Flaked Graphite 





The use of graphite in batteries has been increasing in the last 30 years. Natural and synthetic graphite are used to construct the anode of all major battery technologies. The lithium-ion battery utilizes roughly twice the amount of graphite than lithium carbonate.

The demand for batteries, primarily nickel-metal-hydride and lithium-ion batteries, has caused a growth in graphite demand in the late 1980s and early 1990s. This growth was driven by portable electronics, such as portable CD players and power tools. Laptops, mobile phones, tablet, and smartphone products have increased the demand for batteries. Electric vehicle batteries are anticipated to increase graphite demand. As an example, a lithium-ion battery in a fully electric Nissan Leaf contains nearly 40 kg of graphite.


Natural graphite in this end use mostly goes into carbon raising in molten steel, although it can be used to lubricate the dies used to extrude hot steel. Supplying carbon raisers is very competitive, therefore subject to cut-throat pricing from alternatives such as synthetic graphite powder, petroleum coke, and other forms of carbon. A carbon raiser is added to increase the carbon content of the steel to the specified level. An estimate based on USGS US graphite consumption statistics indicates that 10,500 tonnes were used in this fashion in 2005.

Brake linings

Natural amorphous and fine flake graphite are used in brake linings or brake shoes for heavier (nonautomotive) vehicles, and became important with the need to substitute for asbestos. This use has been important for quite some time, but nonasbestos organic (NAO) compositions are beginning to reduce graphite's market share. A brake-lining industry shake-out with some plant closures has not been beneficial, nor has an indifferent automotive market. According to the USGS, US natural graphite consumption in brake linings was 6,510 tonnes in 2005.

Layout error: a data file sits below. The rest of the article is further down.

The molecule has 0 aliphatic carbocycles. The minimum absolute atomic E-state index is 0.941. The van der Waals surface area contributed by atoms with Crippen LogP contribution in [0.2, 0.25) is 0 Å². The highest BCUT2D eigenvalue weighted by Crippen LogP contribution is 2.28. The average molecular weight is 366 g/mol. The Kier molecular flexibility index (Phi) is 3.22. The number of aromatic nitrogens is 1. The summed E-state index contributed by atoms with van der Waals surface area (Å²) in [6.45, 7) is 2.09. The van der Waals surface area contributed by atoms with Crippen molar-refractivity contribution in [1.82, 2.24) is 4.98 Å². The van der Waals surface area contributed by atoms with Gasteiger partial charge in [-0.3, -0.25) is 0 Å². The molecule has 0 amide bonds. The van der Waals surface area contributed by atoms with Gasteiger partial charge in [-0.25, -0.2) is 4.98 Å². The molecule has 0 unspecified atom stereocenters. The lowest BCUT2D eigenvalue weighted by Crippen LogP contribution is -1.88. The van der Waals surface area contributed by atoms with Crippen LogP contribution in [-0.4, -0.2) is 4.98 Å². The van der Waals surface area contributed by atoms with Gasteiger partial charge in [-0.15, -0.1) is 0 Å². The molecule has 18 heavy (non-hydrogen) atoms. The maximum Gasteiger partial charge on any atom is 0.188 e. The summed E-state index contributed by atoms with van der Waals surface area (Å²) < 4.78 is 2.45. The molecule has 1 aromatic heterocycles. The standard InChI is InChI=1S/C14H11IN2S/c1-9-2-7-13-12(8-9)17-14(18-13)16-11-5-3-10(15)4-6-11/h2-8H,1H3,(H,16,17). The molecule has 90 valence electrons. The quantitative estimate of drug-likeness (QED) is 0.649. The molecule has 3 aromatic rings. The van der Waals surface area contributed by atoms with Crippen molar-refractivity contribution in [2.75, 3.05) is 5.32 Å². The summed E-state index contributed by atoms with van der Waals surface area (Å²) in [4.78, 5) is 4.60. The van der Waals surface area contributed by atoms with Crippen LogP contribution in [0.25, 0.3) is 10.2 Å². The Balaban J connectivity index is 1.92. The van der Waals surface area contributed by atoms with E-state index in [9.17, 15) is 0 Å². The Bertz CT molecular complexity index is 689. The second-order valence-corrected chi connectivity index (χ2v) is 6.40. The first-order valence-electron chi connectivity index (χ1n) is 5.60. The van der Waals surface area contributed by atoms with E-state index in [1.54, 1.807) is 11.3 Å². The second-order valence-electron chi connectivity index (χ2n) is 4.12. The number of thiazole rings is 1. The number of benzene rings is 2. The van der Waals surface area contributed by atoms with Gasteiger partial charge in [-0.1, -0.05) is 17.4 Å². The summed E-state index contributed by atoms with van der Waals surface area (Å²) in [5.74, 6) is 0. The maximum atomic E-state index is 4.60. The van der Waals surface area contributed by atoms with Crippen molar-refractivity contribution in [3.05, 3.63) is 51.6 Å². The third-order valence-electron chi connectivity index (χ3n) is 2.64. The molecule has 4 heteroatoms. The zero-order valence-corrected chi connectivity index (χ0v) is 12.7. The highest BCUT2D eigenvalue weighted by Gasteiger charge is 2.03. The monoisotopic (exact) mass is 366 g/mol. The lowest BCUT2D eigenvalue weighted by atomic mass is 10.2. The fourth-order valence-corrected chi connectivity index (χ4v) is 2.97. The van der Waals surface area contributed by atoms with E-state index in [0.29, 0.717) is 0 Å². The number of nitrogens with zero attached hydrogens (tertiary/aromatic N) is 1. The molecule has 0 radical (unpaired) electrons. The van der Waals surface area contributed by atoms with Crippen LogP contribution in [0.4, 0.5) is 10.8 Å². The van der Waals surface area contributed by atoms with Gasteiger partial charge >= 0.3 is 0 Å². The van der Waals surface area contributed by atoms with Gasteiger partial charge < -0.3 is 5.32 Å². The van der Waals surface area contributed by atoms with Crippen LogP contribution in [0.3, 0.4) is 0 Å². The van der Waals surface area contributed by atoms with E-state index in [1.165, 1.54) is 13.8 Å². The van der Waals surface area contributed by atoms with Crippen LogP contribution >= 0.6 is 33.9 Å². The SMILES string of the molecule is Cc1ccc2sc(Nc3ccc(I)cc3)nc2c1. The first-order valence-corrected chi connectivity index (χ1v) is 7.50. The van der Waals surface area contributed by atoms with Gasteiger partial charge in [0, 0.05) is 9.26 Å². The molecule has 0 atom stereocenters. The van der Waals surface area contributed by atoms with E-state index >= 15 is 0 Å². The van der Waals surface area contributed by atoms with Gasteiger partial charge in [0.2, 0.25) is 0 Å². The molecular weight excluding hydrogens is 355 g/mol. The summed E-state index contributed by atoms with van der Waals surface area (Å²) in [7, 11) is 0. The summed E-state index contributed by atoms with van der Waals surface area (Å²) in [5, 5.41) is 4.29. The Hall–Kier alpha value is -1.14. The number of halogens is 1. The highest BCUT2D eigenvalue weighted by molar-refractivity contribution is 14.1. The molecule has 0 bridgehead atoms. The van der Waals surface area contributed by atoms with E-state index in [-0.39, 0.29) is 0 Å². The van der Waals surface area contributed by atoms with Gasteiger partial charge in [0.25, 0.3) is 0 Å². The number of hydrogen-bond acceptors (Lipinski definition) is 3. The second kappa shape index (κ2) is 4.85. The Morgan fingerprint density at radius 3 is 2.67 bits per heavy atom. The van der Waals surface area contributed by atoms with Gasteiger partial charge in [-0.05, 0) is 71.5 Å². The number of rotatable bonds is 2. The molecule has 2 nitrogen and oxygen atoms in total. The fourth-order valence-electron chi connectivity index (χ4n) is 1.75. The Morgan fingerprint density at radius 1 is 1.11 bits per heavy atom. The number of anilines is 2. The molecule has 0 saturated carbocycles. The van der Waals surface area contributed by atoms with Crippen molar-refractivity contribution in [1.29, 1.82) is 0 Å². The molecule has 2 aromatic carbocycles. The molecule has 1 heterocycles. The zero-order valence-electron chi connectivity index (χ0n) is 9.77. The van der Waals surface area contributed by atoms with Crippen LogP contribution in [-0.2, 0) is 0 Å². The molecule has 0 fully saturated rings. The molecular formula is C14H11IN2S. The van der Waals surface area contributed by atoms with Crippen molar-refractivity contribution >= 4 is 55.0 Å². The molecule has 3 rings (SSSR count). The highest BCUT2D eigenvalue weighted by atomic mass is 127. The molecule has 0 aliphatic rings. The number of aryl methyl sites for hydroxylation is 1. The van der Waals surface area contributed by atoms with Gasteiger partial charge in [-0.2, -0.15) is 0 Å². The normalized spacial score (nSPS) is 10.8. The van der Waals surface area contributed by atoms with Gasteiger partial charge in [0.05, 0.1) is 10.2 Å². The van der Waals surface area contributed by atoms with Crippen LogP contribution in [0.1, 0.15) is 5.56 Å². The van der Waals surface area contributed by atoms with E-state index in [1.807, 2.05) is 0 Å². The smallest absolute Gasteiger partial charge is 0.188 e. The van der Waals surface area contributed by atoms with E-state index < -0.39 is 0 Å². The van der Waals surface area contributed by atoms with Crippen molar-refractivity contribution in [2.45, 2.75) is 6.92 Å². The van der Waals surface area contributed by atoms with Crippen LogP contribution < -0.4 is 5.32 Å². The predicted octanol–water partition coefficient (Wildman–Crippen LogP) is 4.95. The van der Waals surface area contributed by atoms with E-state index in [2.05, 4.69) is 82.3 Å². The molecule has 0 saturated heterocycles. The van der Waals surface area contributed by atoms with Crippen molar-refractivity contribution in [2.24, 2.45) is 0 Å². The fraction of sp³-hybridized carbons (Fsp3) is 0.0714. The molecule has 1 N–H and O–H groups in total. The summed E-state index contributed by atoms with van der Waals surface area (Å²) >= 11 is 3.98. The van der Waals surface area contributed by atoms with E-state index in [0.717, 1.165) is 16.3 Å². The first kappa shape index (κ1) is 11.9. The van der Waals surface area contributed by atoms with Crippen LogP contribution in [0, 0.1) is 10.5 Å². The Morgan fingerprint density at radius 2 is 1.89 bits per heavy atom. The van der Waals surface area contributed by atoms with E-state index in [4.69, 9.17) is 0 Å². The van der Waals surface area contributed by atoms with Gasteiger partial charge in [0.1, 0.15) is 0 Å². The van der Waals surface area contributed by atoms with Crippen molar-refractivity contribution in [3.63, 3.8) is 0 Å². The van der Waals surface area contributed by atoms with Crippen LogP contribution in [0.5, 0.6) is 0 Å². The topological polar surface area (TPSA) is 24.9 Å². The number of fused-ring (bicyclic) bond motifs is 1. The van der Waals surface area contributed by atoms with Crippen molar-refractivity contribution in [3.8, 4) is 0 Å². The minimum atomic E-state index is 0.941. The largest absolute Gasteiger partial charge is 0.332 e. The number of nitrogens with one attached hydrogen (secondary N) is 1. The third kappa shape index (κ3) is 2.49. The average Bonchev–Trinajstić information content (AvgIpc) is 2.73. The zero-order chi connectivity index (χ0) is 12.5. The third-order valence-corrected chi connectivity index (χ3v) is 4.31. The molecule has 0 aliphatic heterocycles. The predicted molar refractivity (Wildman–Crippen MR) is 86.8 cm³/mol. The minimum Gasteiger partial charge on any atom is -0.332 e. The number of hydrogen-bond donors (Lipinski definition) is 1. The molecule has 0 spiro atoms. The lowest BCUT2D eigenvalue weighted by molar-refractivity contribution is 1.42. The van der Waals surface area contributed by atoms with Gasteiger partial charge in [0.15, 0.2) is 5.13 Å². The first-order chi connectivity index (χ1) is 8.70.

Foundry facings and lubricants

A foundry facing mold wash is a water-based paint of amorphous or fine flake graphite. Painting the inside of a mold with it and letting it dry leaves a fine graphite coat that will ease separation of the object cast after the hot metal has cooled. Graphite lubricants are specialty items for use at very high or very low temperatures, as forging die lubricant, an antiseize agent, a gear lubricant for mining machinery, and to lubricate locks. Having low-grit graphite, or even better no-grit graphite (ultra high purity), is highly desirable. It can be used as a dry powder, in water or oil, or as colloidal graphite (a permanent suspension in a liquid). An estimate based on USGS graphite consumption statistics indicates that 2,200 tonnes was used in this fashion in 2005.


The ability to leave marks on paper and other objects gave graphite its name, given in 1789 by German mineralogist Abraham Gottlob Werner. It stems from graphein, meaning to write/draw in Ancient Greek.

From the 16th Century, pencils were made with leads of English natural graphite, but modern pencil lead is most commonly a mix of powdered graphite and clay; it was invented by Nicolas-Jacques Conté in 1795. It is chemically unrelated to the metal lead, whose ores had a similar appearance, hence the continuation of the name.